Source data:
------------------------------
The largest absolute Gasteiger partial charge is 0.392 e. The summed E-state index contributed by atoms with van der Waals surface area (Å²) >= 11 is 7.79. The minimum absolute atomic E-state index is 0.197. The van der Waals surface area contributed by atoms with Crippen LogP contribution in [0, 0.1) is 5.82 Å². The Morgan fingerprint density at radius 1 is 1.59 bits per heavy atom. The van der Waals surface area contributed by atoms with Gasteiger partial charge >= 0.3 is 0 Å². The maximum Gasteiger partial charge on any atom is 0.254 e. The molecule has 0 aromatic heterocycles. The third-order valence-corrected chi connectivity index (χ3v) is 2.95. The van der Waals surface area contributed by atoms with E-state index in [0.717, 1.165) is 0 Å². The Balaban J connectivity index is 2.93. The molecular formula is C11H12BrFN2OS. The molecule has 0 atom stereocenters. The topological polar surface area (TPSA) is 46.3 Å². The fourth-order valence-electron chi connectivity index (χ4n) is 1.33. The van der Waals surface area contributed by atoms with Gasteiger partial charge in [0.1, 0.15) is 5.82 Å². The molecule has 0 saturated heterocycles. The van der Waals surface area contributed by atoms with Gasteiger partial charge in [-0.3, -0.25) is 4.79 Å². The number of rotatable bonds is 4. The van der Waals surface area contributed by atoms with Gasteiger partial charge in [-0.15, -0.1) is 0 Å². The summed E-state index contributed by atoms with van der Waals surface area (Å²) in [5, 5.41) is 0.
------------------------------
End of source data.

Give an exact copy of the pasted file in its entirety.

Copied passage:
The largest absolute Gasteiger partial charge is 0.392 e. The summed E-state index contributed by atoms with van der Waals surface area (Å²) >= 11 is 7.79. The minimum absolute atomic E-state index is 0.197. The van der Waals surface area contributed by atoms with Crippen LogP contribution in [0, 0.1) is 5.82 Å². The Morgan fingerprint density at radius 1 is 1.59 bits per heavy atom. The van der Waals surface area contributed by atoms with Gasteiger partial charge >= 0.3 is 0 Å². The maximum Gasteiger partial charge on any atom is 0.254 e. The molecule has 0 aromatic heterocycles. The third-order valence-corrected chi connectivity index (χ3v) is 2.95. The van der Waals surface area contributed by atoms with E-state index in [0.717, 1.165) is 0 Å². The Balaban J connectivity index is 2.93. The molecular formula is C11H12BrFN2OS. The molecule has 0 atom stereocenters. The topological polar surface area (TPSA) is 46.3 Å². The fourth-order valence-electron chi connectivity index (χ4n) is 1.33. The van der Waals surface area contributed by atoms with Gasteiger partial charge in [0.1, 0.15) is 5.82 Å². The molecule has 0 saturated heterocycles. The van der Waals surface area contributed by atoms with Gasteiger partial charge in [-0.3, -0.25) is 4.79 Å². The number of rotatable bonds is 4. The van der Waals surface area contributed by atoms with Gasteiger partial charge in [-0.15, -0.1) is 0 Å². The summed E-state index contributed by atoms with van der Waals surface area (Å²) in [5, 5.41) is 0.